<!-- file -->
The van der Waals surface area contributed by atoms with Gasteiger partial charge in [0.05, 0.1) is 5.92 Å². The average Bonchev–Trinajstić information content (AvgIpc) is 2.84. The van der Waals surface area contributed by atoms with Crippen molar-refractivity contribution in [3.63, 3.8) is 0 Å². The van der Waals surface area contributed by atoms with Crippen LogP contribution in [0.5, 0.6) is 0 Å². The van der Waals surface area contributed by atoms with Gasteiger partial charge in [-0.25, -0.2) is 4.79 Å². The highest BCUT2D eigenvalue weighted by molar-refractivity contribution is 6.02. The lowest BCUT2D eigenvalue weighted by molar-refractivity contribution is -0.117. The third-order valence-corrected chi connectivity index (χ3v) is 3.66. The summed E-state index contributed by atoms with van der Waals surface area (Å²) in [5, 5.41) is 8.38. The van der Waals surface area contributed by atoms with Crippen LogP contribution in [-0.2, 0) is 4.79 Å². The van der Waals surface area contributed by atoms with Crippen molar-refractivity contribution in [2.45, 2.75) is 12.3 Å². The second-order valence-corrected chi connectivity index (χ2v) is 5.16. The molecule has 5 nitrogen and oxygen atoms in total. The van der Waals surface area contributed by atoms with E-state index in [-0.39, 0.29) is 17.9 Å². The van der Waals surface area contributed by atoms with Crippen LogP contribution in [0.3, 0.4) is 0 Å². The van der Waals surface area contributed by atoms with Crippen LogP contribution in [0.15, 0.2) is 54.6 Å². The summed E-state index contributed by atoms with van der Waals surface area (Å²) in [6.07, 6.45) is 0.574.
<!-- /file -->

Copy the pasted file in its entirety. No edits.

The van der Waals surface area contributed by atoms with Gasteiger partial charge in [0.05, 0.1) is 5.92 Å². The average Bonchev–Trinajstić information content (AvgIpc) is 2.84. The van der Waals surface area contributed by atoms with Crippen molar-refractivity contribution in [3.63, 3.8) is 0 Å². The van der Waals surface area contributed by atoms with Crippen LogP contribution in [0.5, 0.6) is 0 Å². The van der Waals surface area contributed by atoms with Gasteiger partial charge in [-0.25, -0.2) is 4.79 Å². The highest BCUT2D eigenvalue weighted by molar-refractivity contribution is 6.02. The lowest BCUT2D eigenvalue weighted by molar-refractivity contribution is -0.117. The third-order valence-corrected chi connectivity index (χ3v) is 3.66. The summed E-state index contributed by atoms with van der Waals surface area (Å²) in [5, 5.41) is 8.38. The van der Waals surface area contributed by atoms with Crippen LogP contribution in [-0.2, 0) is 4.79 Å². The van der Waals surface area contributed by atoms with Crippen molar-refractivity contribution in [2.45, 2.75) is 12.3 Å². The second-order valence-corrected chi connectivity index (χ2v) is 5.16. The molecule has 5 nitrogen and oxygen atoms in total. The van der Waals surface area contributed by atoms with E-state index in [-0.39, 0.29) is 17.9 Å². The van der Waals surface area contributed by atoms with Crippen LogP contribution in [0.3, 0.4) is 0 Å². The van der Waals surface area contributed by atoms with Crippen LogP contribution in [0.15, 0.2) is 54.6 Å². The summed E-state index contributed by atoms with van der Waals surface area (Å²) in [6.07, 6.45) is 0.574.